According to the respective developers of Liberate Hong Kong and Karma, two separate games inspired by the pro-democracy protests in Hong Kong, Valve has been artificially delaying the Steam approval process for these games due to the suspected influence of the Chinese government.
Liberate Hong Kong
In Liberate Hong Kong, players are placed in the role of an unnamed Hong Kong protestor “as he stays in the frontline of protest resisting against the risk of being shot, arrested and other kinds of police brutality backed by the Government.”
The protest simulator is, according to developer Unnamed Protester, their “declaration to all those suppressions: we will never bow to the totalitarian reign of terror. We will resist and fight back until the day of Victory!”
On December 5th, Unnamed Protester stated that they had heard no reply from Valve since submitting their game to the Steam service on October 18th, despite sending follow-up inquiries on October 30th and November 26th.
According to Gizmodo, Unnamed Protestor wrote an open letter to Steam, explaining that they “are deeply concerned with this situation and would like for a detailed explanation for this timely review process.”
They noted that there have “been multiple instances of political censorship against contents in relation to the Hong Kong protestors since the Anti-ELAB movement, and it would not be a surprise to people of the free world if this is another case of such censorship in order to be in good terms with a certain oppressive regime to suppress democracy, freedom, and human rights.”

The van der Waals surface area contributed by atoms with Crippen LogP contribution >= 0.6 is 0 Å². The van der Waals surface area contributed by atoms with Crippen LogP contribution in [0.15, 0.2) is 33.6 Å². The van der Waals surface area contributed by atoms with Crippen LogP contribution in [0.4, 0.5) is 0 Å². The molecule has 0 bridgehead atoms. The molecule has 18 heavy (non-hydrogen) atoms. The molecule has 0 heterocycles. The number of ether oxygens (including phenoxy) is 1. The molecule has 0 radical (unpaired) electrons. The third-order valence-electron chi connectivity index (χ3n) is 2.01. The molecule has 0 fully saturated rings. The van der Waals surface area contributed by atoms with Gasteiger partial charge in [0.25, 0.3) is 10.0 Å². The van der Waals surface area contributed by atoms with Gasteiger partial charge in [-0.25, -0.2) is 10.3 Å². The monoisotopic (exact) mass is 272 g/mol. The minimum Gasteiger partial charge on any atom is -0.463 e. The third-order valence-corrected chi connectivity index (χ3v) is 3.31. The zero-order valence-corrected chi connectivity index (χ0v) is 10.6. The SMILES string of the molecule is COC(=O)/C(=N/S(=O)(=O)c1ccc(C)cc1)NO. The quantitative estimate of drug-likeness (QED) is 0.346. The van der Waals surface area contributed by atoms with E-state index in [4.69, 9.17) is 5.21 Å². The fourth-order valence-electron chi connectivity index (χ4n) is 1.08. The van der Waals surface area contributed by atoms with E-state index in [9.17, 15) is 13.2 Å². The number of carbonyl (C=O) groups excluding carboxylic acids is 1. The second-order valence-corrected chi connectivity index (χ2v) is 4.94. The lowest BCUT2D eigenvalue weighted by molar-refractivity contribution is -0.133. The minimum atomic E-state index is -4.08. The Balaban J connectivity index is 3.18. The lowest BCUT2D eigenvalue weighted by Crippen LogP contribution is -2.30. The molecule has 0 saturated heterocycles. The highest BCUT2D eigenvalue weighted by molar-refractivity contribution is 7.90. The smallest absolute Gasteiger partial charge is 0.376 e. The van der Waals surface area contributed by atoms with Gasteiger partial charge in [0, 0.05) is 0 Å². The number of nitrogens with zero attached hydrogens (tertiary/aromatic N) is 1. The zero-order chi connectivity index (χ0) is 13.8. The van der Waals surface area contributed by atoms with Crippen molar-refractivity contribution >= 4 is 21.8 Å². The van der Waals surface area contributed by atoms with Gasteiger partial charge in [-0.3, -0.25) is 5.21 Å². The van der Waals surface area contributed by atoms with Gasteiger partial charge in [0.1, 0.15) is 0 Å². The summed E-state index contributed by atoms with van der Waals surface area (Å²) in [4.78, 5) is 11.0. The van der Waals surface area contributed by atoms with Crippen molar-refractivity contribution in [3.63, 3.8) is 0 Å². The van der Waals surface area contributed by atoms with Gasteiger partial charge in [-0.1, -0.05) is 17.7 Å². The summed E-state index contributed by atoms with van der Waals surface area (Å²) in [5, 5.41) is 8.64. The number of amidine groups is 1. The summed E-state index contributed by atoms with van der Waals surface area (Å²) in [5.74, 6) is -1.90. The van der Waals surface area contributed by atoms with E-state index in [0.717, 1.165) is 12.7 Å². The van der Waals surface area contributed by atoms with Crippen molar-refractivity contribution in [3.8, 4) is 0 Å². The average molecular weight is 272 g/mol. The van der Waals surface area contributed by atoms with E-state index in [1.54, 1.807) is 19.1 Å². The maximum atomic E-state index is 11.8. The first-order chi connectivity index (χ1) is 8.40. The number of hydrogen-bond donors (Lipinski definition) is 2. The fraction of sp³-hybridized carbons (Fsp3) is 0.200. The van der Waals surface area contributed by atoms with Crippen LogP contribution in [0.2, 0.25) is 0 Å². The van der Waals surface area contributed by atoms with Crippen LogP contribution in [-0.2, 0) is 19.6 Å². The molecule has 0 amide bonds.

Developer Tom Chan also stated, “We understand that Steam has some concern with losing market from China.” He added, “We hope that we can at least communicate first.”
Karma, a visual novel inspired by the “sadness and sorrow in Hong Kong through June and July” and whose first six-months of revenue will be directly donated to the pro-democracy protestors, has also faced issues being approved by Valve.
Originally submitted on October 6th, followed by a resubmission in order to fix a bug on November 4th, the game has yet to be made available on Steam, despite having a Steam page which lists the games release date as ‘Nov 2019’.
Valve has told developers Herstory Indie Game Development that their game requires an extended review due to its “controversial and potentially illegal content,” as reported by Gizmodo.
One of the developers, Arte Lee, told Gizmodo, “It seems like they care [about] money more than freedom of artistic creativity.”
As of writing, Valve has not yet commented on their reasoning for delaying approval for these games, leading many to claim that these delays are another example of an American company attempting to appease the Chinese markets through censorship.